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Left handed camera for stroke vicitm

James Burke , Feb 07, 2005; 03:21 p.m.

I'm researching cameras for a friend of mine that has very limited use of her right hand due to a stroke but still wants to pursue casual photography.

Almost all cameras seem to be designed exclusive for right handed use and can be quite challenging for someone with only use of their left hand. Another factor is that her hands are on the small size so that pretty much rules out any of the larger digital cameras or SLRs.

The question is if anyone knows of any small film or digital cameras that would be easy to use with just a left hand. Thanks in advance!


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Howard Vrankin , Feb 07, 2005; 03:40 p.m.

My son has paralysis in his right extremities because of cerebral palsey. He uses a small camera upside down, left-handed. Except for flash pictures that have the light source coming slightly from below, he seems to have no other problems. If you can find a camera that works easily one-handed, your friend could perhaps use the same technique.

Tomas Peltan , Feb 07, 2005; 03:57 p.m.

What about to consider making some grip for left hand holding with the cable or wire release attached to it? it could solve your problem, especially if you are good enough craftsman:))). I have also seen some "gun-like" (pistol-like) grip, to which the camera was attached using tripod mount - it seemed to be able to use it with either hand without any problems. The shutter release was attached to it in the same way as in the "original" gun use:))).

These ideas will be probably unusable (and I am sorry for that), but I wrote it anyway hoping there is a small possibility it might help. Good luck finding what you need.

Charles Stobbs , Feb 07, 2005; 04:13 p.m.

Maybe a trial and error approach with various small p&s cameras, especially if they have a wrist strap or with a wrist strap attached to a tripod socket might work. Good luck.

hugh crawford , Feb 07, 2005; 04:25 p.m.

The Exacta is a VERY left handed camera, but it was pretty out of date in the 60s. I am currently suffering from tendonitas in my right thumb and was looking into this myself. I think if you could adapt a pistol grip like the old Nikon Pistol Grip II to digital camera it might work for left handed use.

Mike Elek , Feb 07, 2005; 04:26 p.m.

If you want to use a film, an older SLR mounted on a tripod and fitted with a cable release would work nicely. A pan-tilt head would be best, as it can be operated with one hand. And seek a tripod with a manual crank to raise or lower the head.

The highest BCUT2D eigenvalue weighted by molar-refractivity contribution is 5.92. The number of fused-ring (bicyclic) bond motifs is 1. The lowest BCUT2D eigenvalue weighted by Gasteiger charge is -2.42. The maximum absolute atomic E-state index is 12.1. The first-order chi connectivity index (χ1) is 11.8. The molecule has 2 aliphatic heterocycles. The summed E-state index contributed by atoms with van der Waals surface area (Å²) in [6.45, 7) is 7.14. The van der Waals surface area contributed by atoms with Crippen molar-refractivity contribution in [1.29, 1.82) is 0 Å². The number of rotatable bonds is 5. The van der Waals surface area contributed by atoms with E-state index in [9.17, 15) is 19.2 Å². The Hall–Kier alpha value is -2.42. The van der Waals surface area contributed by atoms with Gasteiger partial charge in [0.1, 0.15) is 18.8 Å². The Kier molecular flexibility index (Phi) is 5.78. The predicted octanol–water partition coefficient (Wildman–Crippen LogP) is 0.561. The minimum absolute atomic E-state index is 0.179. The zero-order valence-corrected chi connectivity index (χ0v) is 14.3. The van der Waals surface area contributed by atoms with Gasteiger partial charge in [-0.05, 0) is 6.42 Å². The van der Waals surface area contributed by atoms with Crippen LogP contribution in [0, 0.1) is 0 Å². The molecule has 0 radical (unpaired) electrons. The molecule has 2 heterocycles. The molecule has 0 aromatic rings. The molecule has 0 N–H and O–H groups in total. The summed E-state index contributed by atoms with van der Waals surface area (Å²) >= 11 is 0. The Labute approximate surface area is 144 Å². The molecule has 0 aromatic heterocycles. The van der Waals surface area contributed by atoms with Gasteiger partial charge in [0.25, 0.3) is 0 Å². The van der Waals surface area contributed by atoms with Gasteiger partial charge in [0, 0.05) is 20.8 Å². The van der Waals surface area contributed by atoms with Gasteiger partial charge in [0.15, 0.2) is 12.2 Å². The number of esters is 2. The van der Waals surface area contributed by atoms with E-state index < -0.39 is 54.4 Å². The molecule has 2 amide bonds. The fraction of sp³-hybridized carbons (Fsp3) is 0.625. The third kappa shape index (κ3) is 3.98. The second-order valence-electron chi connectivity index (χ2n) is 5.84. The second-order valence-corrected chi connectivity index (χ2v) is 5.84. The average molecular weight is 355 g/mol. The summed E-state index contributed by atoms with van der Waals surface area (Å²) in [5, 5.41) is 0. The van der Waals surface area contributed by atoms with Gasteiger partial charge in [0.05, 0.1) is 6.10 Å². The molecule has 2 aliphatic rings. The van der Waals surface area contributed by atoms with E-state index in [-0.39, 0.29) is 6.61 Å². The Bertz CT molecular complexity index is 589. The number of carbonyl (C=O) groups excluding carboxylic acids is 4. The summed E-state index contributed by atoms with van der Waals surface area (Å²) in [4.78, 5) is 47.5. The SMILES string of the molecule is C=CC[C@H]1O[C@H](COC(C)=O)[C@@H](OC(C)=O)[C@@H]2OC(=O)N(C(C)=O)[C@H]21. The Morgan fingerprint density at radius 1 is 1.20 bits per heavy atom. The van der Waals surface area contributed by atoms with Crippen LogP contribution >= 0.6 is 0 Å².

The Contax 137MD Quartz would be ideal for this.

First, it's a motor drive camera, so your friend only needs to learn to rewind and load the film using one hand.

Second, it allows the use of a standard cable release that you can buy in a photo store for about $5.

Third, these aren't too expensive, because they're older. I highly suggest buying a used one, which you should be able to find on eBay for $150 at the most. You might need to replace the light seals, which someone here can help with.

Fourth, it takes a line of mostly superb Zeiss lenses.

Mark Wahlster , Feb 07, 2005; 04:28 p.m.

You will have to go a ways back but the excellent Exactas had a left hand release.

I would also think a smaller Digital camera allowing it to be held in one hand reaching over the top to press the shutter while composing in the view finder would also work.

A simular option in film would be a Canon ELPH Jr. it is an APS film camera that would be very very easy for a left hand only person to hold load and with the AF no need to try to hold the camera while focusing. Film is a little limited but Kodak has assured me they intend on making it for quite some time.

I would strongly suggest if possible you take your friend to the largest camera shop you can find and see what fits her abilities.

Good luck hope you are able to get her back shooting.

Jonathan Stark , Feb 07, 2005; 05:00 p.m.

A couple of folks have mentioned traditional Exaktas. As a user, I think some of the other ideas, e.g. small digicam, etc. probably have more promise. Exaktas are not light. Exaktas were also designed for the right hand to both bear most of the weight of the camera (at waist level), and to focus the lens. The left hand presses the shutter release, winds the film, and steadies the camera against the strength of the right hand. They're not really left-handed cameras. They're a camera with a unique and individualistic design, but they do depend on the right hand being the "stength hand."

Richard Cochran , Feb 07, 2005; 05:12 p.m.

As one who learned on an Exakta, I agree that they are, at best, two-handed cameras. They seem to be more right-handed than left-handed to me, since the right hand is what does the hard work (focusing and supporting the weight) while the left hand only has the minor job of pushing the release. The incredibly long travel of the wind lever means that winding is usually a two-handed job, removing the camera from the eye. Of course, setting exposure is something that must be done in advance, with the camera away from the eye, and it's usually a two-handed job. The shutter speed dial isn't trivial to operate with one hand.

An Olympus Stylus Epic, held upside-down, is fairly simple to use with only the left hand.

Constance Cook , Feb 07, 2005; 05:15 p.m.

Probably a digital p&s and use it as suggested upside-down. It sounds as if she would have difficulty loading and unloading film.


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